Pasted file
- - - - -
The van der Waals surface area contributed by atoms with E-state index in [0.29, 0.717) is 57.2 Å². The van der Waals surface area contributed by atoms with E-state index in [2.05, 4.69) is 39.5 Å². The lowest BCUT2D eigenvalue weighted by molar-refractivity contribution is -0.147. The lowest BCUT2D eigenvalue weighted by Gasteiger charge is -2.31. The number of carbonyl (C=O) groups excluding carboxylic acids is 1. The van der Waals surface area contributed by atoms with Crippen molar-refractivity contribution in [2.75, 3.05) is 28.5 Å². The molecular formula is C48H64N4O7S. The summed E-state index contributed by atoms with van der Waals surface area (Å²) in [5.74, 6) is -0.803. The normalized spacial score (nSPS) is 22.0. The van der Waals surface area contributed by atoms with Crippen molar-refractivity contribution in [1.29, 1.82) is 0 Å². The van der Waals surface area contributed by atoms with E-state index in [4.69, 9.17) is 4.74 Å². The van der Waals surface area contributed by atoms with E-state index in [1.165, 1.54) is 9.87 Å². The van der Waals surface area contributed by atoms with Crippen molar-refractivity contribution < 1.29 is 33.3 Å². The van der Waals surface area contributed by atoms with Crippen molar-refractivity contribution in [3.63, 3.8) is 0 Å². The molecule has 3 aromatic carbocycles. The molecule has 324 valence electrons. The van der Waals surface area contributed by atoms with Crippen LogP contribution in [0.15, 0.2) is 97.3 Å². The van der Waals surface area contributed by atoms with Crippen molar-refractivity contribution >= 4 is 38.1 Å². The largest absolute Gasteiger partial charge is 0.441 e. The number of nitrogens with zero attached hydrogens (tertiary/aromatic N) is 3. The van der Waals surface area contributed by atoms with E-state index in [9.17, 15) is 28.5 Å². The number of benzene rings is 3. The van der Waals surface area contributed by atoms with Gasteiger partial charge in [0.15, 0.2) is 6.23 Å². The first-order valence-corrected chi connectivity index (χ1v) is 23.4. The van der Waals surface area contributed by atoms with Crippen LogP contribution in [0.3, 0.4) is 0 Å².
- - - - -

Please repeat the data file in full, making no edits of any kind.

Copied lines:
The van der Waals surface area contributed by atoms with E-state index in [0.29, 0.717) is 57.2 Å². The van der Waals surface area contributed by atoms with E-state index in [2.05, 4.69) is 39.5 Å². The lowest BCUT2D eigenvalue weighted by molar-refractivity contribution is -0.147. The lowest BCUT2D eigenvalue weighted by Gasteiger charge is -2.31. The number of carbonyl (C=O) groups excluding carboxylic acids is 1. The van der Waals surface area contributed by atoms with Crippen molar-refractivity contribution in [2.75, 3.05) is 28.5 Å². The molecular formula is C48H64N4O7S. The summed E-state index contributed by atoms with van der Waals surface area (Å²) in [5.74, 6) is -0.803. The normalized spacial score (nSPS) is 22.0. The van der Waals surface area contributed by atoms with Crippen molar-refractivity contribution in [1.29, 1.82) is 0 Å². The van der Waals surface area contributed by atoms with E-state index in [4.69, 9.17) is 4.74 Å². The van der Waals surface area contributed by atoms with E-state index in [1.165, 1.54) is 9.87 Å². The van der Waals surface area contributed by atoms with Crippen molar-refractivity contribution < 1.29 is 33.3 Å². The van der Waals surface area contributed by atoms with Crippen molar-refractivity contribution in [3.63, 3.8) is 0 Å². The molecule has 3 aromatic carbocycles. The molecule has 324 valence electrons. The van der Waals surface area contributed by atoms with Crippen LogP contribution in [0.15, 0.2) is 97.3 Å². The van der Waals surface area contributed by atoms with Crippen molar-refractivity contribution >= 4 is 38.1 Å². The largest absolute Gasteiger partial charge is 0.441 e. The number of nitrogens with zero attached hydrogens (tertiary/aromatic N) is 3. The van der Waals surface area contributed by atoms with E-state index in [9.17, 15) is 28.5 Å². The number of benzene rings is 3. The van der Waals surface area contributed by atoms with Gasteiger partial charge in [0.15, 0.2) is 6.23 Å². The first-order valence-corrected chi connectivity index (χ1v) is 23.4. The van der Waals surface area contributed by atoms with Crippen LogP contribution in [0.3, 0.4) is 0 Å².